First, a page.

To get an example of US Legal Forms, users must first log into an account. If you`re already registered on our platform, log in and select the document you need and buy it. Right after purchasing the forms, users can see them in the “My Forms” section. Developing a well-written sharing agreement will help your clients avoid frequent pitfalls and costly litigation. A shared tree agreement is a contract for drilling, maintenance and use of a well. As a contract, the essential provisions of the agreement must properly identify the parties, characteristics, well and water distribution system, maintenance obligations, facilities and, where appropriate, registered water rights. The parties must be marked by their complete legal names, as well as on their actions. Characteristics, well sites and facilities covered by the agreement must be identified using valid legal descriptions and a diagram showing the location of the well and distribution system associated with the exposure. If the uses and maintenance obligations of the well are not properly identified and specified in the agreement, this may lead to future misunderstandings and costly litigation.  See Idaho Department of Environmental Quality, www.deq.idaho.gov/water-quality/ground-water/private-wells.aspx (last june 13, 2017). Competent written agreements can also be controversial.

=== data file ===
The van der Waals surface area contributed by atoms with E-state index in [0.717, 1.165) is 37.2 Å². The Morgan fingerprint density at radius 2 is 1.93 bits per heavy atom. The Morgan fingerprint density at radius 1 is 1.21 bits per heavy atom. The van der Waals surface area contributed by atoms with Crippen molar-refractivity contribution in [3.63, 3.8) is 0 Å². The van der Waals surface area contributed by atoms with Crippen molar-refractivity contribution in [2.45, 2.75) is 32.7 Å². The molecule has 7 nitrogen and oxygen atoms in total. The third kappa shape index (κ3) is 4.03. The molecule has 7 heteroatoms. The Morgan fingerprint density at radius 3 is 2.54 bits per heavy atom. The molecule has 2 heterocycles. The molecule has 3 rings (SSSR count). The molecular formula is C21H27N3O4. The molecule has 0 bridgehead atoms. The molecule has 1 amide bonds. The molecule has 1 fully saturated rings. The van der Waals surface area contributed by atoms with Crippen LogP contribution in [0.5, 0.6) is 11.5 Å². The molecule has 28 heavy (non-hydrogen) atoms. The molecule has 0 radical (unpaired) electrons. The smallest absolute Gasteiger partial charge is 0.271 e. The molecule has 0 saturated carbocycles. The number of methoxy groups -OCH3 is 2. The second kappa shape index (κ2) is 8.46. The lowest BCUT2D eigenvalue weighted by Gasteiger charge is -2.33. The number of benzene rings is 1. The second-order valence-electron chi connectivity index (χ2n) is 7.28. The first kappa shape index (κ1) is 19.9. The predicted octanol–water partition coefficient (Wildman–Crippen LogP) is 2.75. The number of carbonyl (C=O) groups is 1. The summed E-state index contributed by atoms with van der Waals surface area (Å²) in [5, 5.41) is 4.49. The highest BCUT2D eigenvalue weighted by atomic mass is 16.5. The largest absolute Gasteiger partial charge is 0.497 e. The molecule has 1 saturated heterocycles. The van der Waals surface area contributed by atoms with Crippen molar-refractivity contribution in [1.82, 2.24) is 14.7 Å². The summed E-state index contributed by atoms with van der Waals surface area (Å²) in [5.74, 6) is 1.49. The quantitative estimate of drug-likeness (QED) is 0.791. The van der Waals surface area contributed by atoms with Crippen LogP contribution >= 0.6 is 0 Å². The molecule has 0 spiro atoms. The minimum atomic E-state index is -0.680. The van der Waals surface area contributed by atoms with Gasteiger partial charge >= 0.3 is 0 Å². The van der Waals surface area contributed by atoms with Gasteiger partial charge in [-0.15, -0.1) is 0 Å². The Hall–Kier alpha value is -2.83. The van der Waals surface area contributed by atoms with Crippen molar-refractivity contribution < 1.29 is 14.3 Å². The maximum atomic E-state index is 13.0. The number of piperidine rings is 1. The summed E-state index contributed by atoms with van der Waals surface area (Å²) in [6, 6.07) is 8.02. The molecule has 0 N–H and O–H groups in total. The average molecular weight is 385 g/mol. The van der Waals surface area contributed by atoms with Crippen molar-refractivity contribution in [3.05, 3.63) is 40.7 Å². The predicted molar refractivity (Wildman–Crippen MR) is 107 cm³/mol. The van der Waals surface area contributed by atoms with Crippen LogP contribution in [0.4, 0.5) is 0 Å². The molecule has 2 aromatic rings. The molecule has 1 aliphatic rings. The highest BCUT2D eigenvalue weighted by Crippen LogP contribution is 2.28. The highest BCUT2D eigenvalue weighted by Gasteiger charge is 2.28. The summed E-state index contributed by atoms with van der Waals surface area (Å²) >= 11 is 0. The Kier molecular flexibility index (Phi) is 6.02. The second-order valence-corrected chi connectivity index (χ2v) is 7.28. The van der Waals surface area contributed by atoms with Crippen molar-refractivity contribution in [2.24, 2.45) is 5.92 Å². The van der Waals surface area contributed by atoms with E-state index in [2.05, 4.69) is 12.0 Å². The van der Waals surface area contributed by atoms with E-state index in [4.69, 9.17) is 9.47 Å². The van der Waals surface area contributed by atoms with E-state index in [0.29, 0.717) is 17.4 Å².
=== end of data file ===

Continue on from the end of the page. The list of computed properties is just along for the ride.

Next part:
Some of these controversies arise because reasonable minds are not related to the best way to approach a problem, as if the well pump breaks and there is more than one way to repair it or repair options vary in their cost and efficiency. However, other disputes can only arise from good users who are not willing to comply with the terms of the contract, regardless of its provisions. In both cases, the parties should define a procedure for resolving disputes and implementing the terms of an agreement where necessary. The easiest way for parties to explain their purpose for the well is to explicitly limit the well to domestic use. Idaho exempts domestic groundwater uses from most permit and royalty requirements.  Idaho defines domestic uses as “water for homes, organizing camps, public campsites, livestock and other purposes, including irrigation of half a hectare (1/2) of hectares if the total use does not exceed thirteen thousand (13,000) gallons per day.”  However, if the owner uses water for several property areas, trailer parks, commercial or commercial buildings, it is limited to 2500 gallons per day.  For many landowners, limiting their agreement to national uses will cover their water needs.